The nut is used as a part of the diet to lower cholesterol in people with high cholesterol. The nut, shell, and leaf are used for many other conditions, including diabetes, stomach problems, and skin conditions. But there is no good scientific research to support the use of English walnut for any of these other condiitons.
In foods, English walnut is commonly eaten as a snack, in baking, and in salads.
How does it work ?
Uses & Effectiveness
Possibly Effective for
- High cholesterol. Eating walnuts as part of a low-fat diet seems to lower cholesterol. Total cholesterol and "bad cholesterol" (LDL) are decreased when walnuts are eaten instead of fatty foods and account for up to 20% of the calories in the diet. Substituting walnuts for other dietary fats also seems to improve the ratio between "good cholesterol" (HDL cholesterol) and total cholesterol in people with type 2 diabetes.
Insufficient Evidence for
- Heart disease. Eating 1.5 ounces of walnuts per day as part of a low-fat, low-cholesterol diet may help prevent heart disease. But research is limited.
- Diabetes. Some research suggests that taking English walnut leaf extract helps to lower blood sugar levels in people with diabetes, but other research does not agree. More research is needed.
- Atopic dermatitis (eczema).
- Infection of the intestines by parasites.
- Swelling (inflammation) of the stomach (gastritis).
- Other conditions.
When applied to the skin: English walnut bark is POSSIBLY UNSAFE. It contains a chemical called juglone that can irritate the skin.
Special Precautions and Warnings
When applied to the skin: English walnut bark is POSSIBLY UNSAFE. It contains a chemical called juglone that can irritate the skin. Pregnancy and breast-feeding: The fruit (nut), leaf, and shell of English walnut are LIKELY SAFE in food amounts. But there isn't enough information to know if these parts are safe in the larger amounts used as medicine. Stay on the safe side and stick to food amounts. English walnut bark is POSSIBLY UNSAFE. Don't take English walnut bark by mouth or apply it to the skin if you are pregnant or breastfeeding.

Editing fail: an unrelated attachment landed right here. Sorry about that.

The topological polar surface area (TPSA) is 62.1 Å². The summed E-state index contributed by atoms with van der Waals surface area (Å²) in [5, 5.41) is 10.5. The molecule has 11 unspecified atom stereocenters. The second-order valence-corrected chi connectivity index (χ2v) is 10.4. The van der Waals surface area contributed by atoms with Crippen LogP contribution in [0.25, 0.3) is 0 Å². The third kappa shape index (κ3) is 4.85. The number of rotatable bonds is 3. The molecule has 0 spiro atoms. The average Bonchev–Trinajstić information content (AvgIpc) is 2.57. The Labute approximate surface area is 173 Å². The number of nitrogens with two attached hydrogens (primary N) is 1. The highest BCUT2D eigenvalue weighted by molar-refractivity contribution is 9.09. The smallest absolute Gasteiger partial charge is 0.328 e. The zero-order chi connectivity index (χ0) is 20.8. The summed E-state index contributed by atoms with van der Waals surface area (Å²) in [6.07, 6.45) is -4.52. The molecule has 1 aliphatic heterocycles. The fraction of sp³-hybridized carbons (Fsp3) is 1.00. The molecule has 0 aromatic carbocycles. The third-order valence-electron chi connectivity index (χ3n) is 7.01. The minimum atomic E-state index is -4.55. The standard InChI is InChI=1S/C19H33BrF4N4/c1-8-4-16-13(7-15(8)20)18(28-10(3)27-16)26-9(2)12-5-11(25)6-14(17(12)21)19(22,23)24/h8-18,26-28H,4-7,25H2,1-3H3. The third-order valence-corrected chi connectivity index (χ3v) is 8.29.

Allergies to peanuts and tree nuts: People with peanut allergies are more likely to be allergic to nuts called "tree nuts." English walnut is a tree nut. People who are allergic to one tree nut are also more likely to have an allergy to at least one other tree nut. Doctors often advise people with peanut allergies and tree nut allergies to avoid eating any tree nuts unless you know that you are not allergic to them.
We currently have no information for ENGLISH WALNUT overview.
- For high cholesterol: 8-11 English walnut nuts or 30-56 grams (about 1/4 to 1/2 cup) have been substituted for fats in the diet.
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CONDITIONS OF USE AND IMPORTANT INFORMATION: This information is meant to supplement, not replace advice from your doctor or healthcare provider and is not meant to cover all possible uses, precautions, interactions or adverse effects. This information may not fit your specific health circumstances. Never delay or disregard seeking professional medical advice from your doctor or other qualified health care provider because of something you have read on WebMD. You should always speak with your doctor or health care professional before you start, stop, or change any prescribed part of your health care plan or treatment and to determine what course of therapy is right for you.
This copyrighted material is provided by Natural Medicines Comprehensive Database Consumer Version. Information from this source is evidence-based and objective, and without commercial influence. For professional medical information on natural medicines, see Natural Medicines Comprehensive Database Professional Version.
© Therapeutic Research Faculty 2020.